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GP Week : Issue 217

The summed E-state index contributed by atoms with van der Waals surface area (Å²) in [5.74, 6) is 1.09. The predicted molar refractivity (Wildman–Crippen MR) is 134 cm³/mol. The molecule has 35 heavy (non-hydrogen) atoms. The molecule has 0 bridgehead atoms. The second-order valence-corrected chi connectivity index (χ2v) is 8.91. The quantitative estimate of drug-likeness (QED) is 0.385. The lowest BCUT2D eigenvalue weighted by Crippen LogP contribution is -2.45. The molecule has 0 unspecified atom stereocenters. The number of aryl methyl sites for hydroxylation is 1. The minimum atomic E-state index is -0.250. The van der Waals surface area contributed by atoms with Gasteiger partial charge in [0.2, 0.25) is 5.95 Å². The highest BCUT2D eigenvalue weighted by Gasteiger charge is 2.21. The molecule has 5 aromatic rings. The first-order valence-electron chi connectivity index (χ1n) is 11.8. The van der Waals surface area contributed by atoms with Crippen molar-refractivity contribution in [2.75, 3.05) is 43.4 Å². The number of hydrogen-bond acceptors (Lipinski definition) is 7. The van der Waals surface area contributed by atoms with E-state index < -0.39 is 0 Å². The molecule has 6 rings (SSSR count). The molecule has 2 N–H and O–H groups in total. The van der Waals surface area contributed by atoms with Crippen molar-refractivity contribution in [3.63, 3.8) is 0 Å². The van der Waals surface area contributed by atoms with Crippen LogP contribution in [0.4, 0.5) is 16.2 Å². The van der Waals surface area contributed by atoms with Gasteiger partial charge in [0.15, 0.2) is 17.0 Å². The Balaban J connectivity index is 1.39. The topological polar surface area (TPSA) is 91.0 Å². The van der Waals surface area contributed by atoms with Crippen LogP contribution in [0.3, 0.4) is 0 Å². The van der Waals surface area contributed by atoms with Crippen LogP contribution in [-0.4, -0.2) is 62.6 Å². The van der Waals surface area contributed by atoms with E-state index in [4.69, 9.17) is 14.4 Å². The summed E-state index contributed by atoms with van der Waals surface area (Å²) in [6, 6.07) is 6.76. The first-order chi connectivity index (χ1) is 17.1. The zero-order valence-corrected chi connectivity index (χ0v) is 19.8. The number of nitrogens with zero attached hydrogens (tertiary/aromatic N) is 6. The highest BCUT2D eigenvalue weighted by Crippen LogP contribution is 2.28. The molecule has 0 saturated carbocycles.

The guys here at GPWeeK have long memories, so they were looking a bit smug when I turned up in Melbourne a couple of weeks ago for the first race of the season. I was hardly off the plane when they hastened to remind of my verdict, in the column which I had submitted for the final edition of 2014, on the catastrophe which was still unfolding at Ferrari only a few months ago. Several senior figures in Maranello's management were out on their backsides and Fernando Alonso had just quit the Scuderia in favour of a return to McLaren. 'What the hell,' I asked, 'was Sebastian Vettel thinking when he allowed himself to be sucked into this mess?' Well, I'm writing this just after watching a revitalised Vettel take his first Ferrari victory of the season, in Malaysia, thanks to a promising car and superior tyre management. All credit to him and the backroom design staff under James Allison, but I suspect that not even Seb wasn't expecting to have things so easy and so soon. Those of us in the media who have been suggesting that Mercedes has been deliberately keeping something in hand, in order to jazz up the championship, may have to think again about that. I've seen more Ferrari come-backs than most of the folk in the press room, and while this latest one has come sooner than many, there's a lot of racing to go before we learn whether the Malaysian success can be converted into a title-winning year. It was heart-warming to see how close-fought the racing was all the way down the field at Sepang, and to have the reassurance that F1 can do so much better than that miserable parade at Albert Park, so I'm looking forward to seeing Lewis Hamilton and Mercedes continuing the fight. What a pity that Nico Rosberg's race form is still no match for Hamilton's. One of the most peculiar media moments of the weekend took place when one of the brighter interviewers for Sky TV quizzed Fernando Alonso about his decision to leave Ferrari just as it seemed to be coming good. It was amazing to see Nando insisting that he was happy with his lot, despite the concussion in Barcelona and his absence from the grid in Melbourne. He actually looked happy, too. He smiled broadly at a question about having left Ferrari. "When I saw Mercedes winning by half a minute [in Australia] I was so clear about my decision," he said. "To beat Mercedes at the moment you need to do something different. You need to risk somehow because if you copy you will be always be behind. So I'm in the right place." Those words were spoken soon after the Spaniard had qualified just 18th for the Malaysian race, his worst grid placing since 2010. "It was expected. It's a tough period at the moment for us being out of Q1 but if we see the facts and the numbers it's much better than it's been in Australia in terms of pace and so I think we are making very big progress," Alonso insisted. "If we can improve 1.5 seconds every two weeks in three or four races, we'll be on pole!" The longest drought in the history of Ferrari world championships was the 15 years between 1984 and 1999, and it took a driver of Michael Schumacher's genius to establish the hegemony that won him five consecutive titles between 2000 and 2004. Finding all that dominance in red thoroughly overwhelming, I preferred to look back to an even earlier era, when Ferrari presented a slightly sweatier and more human face, as it was in 1979, when 12-cylinder engines were still Enzo's trade-mark and my friend Jody Scheckter signed up to drive in front of one of them. I had got to know Jody in 1970 when he and his mechanic stepped off the Johannesburg flight into Heathrow, with just £1000 and a few phone numbers in his pocket, to race in Formula Ford. One of those numbers was of the flat I was sharing with a couple of other journos and the future champion spent his first couple of weeks in England camped out on our living room floor. That link made things easier when seeking interviews, and I got a really good one with him on the night before his first GP as a Ferrari driver, in Argentina in January 1979. As we chatted in his bedroom in the Sheraton in Buenos Aires (he had moved a lot further up in the world than I had), one of my questions was about the difference between the 'feel' of the Ferrari with its flat-12 engine and sophisticated gearbox, as compared with the rough old Cosworth V8 and Hewland 'box which had served him in his previous employment at Tyrrell and Wolf. I can't remember the exact words, but he screwed up his face and informed me that there was really no difference. 'When you drive racing cars to the limit, they're all dogs,' he scowled. That's what I wrote in my magazine the following week, and I thought his description had been apt. But a couple of weeks later an Italian newspaper picked up on my piece and ran a tabloid-style story under a headline which shouted, 'Scheckter says his Ferrari is a dog.' Bloody journalists ... Jody went on to win that year's world championship - and it would take 21 years for Michael Schumacher to succeed him as the next of Maranello's drivers to take the title. Press relations are more tightly controlled these days, as we saw this week in Alonso's soothing words about his McLaren-Honda. But sometimes I wish there were a few drivers left who weren't too shy to describe their cars as 'dogs.' nAndo's hAppY With his mAc - But for hoW long? OPINION OPINION MiKe DooDsoN 11 GPWEEK.com // 11 GPWEEK.com // PARTNERS: